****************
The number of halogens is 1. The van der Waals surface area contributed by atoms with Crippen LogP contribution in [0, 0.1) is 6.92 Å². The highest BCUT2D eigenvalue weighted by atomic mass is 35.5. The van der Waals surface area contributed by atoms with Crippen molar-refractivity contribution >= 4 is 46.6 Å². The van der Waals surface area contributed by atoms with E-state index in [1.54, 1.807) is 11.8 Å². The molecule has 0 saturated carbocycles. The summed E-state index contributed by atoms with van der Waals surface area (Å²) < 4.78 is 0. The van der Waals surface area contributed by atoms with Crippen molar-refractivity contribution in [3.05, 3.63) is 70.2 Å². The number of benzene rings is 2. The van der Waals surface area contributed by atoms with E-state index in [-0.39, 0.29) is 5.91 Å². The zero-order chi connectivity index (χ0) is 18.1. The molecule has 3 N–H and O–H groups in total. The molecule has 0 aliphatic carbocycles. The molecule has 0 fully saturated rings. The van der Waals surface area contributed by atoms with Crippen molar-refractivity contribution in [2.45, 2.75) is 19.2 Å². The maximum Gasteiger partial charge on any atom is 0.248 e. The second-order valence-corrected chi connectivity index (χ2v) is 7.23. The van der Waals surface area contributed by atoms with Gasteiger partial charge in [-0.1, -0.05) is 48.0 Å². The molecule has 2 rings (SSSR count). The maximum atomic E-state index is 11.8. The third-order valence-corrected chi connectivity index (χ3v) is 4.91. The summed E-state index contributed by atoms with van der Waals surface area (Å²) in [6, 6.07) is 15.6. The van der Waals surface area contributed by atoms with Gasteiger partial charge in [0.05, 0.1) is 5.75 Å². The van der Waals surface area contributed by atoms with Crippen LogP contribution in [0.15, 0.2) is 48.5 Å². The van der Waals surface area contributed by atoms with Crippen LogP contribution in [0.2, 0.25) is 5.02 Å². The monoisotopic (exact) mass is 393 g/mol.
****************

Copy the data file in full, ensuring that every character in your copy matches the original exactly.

The number of halogens is 1. The van der Waals surface area contributed by atoms with Crippen LogP contribution in [0, 0.1) is 6.92 Å². The highest BCUT2D eigenvalue weighted by atomic mass is 35.5. The van der Waals surface area contributed by atoms with Crippen molar-refractivity contribution >= 4 is 46.6 Å². The van der Waals surface area contributed by atoms with E-state index in [1.54, 1.807) is 11.8 Å². The molecule has 0 saturated carbocycles. The summed E-state index contributed by atoms with van der Waals surface area (Å²) < 4.78 is 0. The van der Waals surface area contributed by atoms with Crippen molar-refractivity contribution in [3.05, 3.63) is 70.2 Å². The number of benzene rings is 2. The van der Waals surface area contributed by atoms with E-state index in [-0.39, 0.29) is 5.91 Å². The zero-order chi connectivity index (χ0) is 18.1. The molecule has 3 N–H and O–H groups in total. The molecule has 0 aliphatic carbocycles. The molecule has 0 fully saturated rings. The van der Waals surface area contributed by atoms with Crippen molar-refractivity contribution in [2.45, 2.75) is 19.2 Å². The maximum Gasteiger partial charge on any atom is 0.248 e. The second-order valence-corrected chi connectivity index (χ2v) is 7.23. The van der Waals surface area contributed by atoms with Gasteiger partial charge in [-0.1, -0.05) is 48.0 Å². The molecule has 2 rings (SSSR count). The maximum atomic E-state index is 11.8. The third-order valence-corrected chi connectivity index (χ3v) is 4.91. The summed E-state index contributed by atoms with van der Waals surface area (Å²) in [6, 6.07) is 15.6. The van der Waals surface area contributed by atoms with Gasteiger partial charge in [0.05, 0.1) is 5.75 Å². The van der Waals surface area contributed by atoms with Crippen LogP contribution in [0.15, 0.2) is 48.5 Å². The van der Waals surface area contributed by atoms with Crippen LogP contribution in [0.2, 0.25) is 5.02 Å². The monoisotopic (exact) mass is 393 g/mol.